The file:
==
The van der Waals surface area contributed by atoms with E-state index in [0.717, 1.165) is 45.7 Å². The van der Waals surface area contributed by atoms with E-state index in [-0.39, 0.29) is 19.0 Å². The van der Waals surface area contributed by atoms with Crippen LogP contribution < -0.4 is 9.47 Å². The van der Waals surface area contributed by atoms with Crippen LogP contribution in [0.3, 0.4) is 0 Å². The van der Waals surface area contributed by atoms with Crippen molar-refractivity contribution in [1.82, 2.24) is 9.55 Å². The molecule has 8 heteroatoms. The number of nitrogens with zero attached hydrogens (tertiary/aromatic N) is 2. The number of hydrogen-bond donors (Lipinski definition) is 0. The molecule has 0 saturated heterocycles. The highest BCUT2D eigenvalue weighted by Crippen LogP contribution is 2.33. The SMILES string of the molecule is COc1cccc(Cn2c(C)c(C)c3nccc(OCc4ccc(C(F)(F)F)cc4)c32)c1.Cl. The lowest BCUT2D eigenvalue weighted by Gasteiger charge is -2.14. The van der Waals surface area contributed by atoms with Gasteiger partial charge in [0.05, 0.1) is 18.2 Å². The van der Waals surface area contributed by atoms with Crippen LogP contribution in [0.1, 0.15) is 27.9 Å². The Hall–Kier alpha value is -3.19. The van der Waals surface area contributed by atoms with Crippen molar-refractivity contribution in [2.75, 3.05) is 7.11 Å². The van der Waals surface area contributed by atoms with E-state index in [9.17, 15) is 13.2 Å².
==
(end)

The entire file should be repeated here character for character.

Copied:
The van der Waals surface area contributed by atoms with E-state index in [0.717, 1.165) is 45.7 Å². The van der Waals surface area contributed by atoms with E-state index in [-0.39, 0.29) is 19.0 Å². The van der Waals surface area contributed by atoms with Crippen LogP contribution < -0.4 is 9.47 Å². The van der Waals surface area contributed by atoms with Crippen LogP contribution in [0.3, 0.4) is 0 Å². The van der Waals surface area contributed by atoms with Crippen molar-refractivity contribution in [1.82, 2.24) is 9.55 Å². The molecule has 8 heteroatoms. The number of nitrogens with zero attached hydrogens (tertiary/aromatic N) is 2. The number of hydrogen-bond donors (Lipinski definition) is 0. The molecule has 0 saturated heterocycles. The highest BCUT2D eigenvalue weighted by Crippen LogP contribution is 2.33. The SMILES string of the molecule is COc1cccc(Cn2c(C)c(C)c3nccc(OCc4ccc(C(F)(F)F)cc4)c32)c1.Cl. The lowest BCUT2D eigenvalue weighted by Gasteiger charge is -2.14. The van der Waals surface area contributed by atoms with Gasteiger partial charge in [0.05, 0.1) is 18.2 Å². The van der Waals surface area contributed by atoms with Crippen LogP contribution in [0.1, 0.15) is 27.9 Å². The Hall–Kier alpha value is -3.19. The van der Waals surface area contributed by atoms with Crippen molar-refractivity contribution in [2.75, 3.05) is 7.11 Å². The van der Waals surface area contributed by atoms with E-state index in [9.17, 15) is 13.2 Å².